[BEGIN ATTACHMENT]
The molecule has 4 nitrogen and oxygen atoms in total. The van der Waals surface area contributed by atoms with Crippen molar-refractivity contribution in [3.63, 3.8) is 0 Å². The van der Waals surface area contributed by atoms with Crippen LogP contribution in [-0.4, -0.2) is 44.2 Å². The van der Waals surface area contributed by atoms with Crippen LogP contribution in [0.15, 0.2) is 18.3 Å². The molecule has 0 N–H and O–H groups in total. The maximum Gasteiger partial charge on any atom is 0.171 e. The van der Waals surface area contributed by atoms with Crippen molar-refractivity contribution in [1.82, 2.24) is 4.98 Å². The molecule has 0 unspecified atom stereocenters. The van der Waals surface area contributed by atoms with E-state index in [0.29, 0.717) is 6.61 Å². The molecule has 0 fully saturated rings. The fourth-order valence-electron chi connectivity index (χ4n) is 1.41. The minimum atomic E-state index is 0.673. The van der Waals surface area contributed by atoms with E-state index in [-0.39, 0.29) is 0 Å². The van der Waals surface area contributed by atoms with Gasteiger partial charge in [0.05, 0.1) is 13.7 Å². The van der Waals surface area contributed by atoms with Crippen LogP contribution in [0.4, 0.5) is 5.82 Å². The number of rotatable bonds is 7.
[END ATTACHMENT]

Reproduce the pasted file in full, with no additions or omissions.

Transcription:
The molecule has 4 nitrogen and oxygen atoms in total. The van der Waals surface area contributed by atoms with Crippen molar-refractivity contribution in [3.63, 3.8) is 0 Å². The van der Waals surface area contributed by atoms with Crippen LogP contribution in [-0.4, -0.2) is 44.2 Å². The van der Waals surface area contributed by atoms with Crippen LogP contribution in [0.15, 0.2) is 18.3 Å². The molecule has 0 N–H and O–H groups in total. The maximum Gasteiger partial charge on any atom is 0.171 e. The van der Waals surface area contributed by atoms with Crippen molar-refractivity contribution in [1.82, 2.24) is 4.98 Å². The molecule has 0 unspecified atom stereocenters. The van der Waals surface area contributed by atoms with E-state index in [0.29, 0.717) is 6.61 Å². The molecule has 0 fully saturated rings. The fourth-order valence-electron chi connectivity index (χ4n) is 1.41. The minimum atomic E-state index is 0.673. The van der Waals surface area contributed by atoms with E-state index in [-0.39, 0.29) is 0 Å². The van der Waals surface area contributed by atoms with Gasteiger partial charge in [0.05, 0.1) is 13.7 Å². The van der Waals surface area contributed by atoms with Crippen LogP contribution in [0.4, 0.5) is 5.82 Å². The number of rotatable bonds is 7.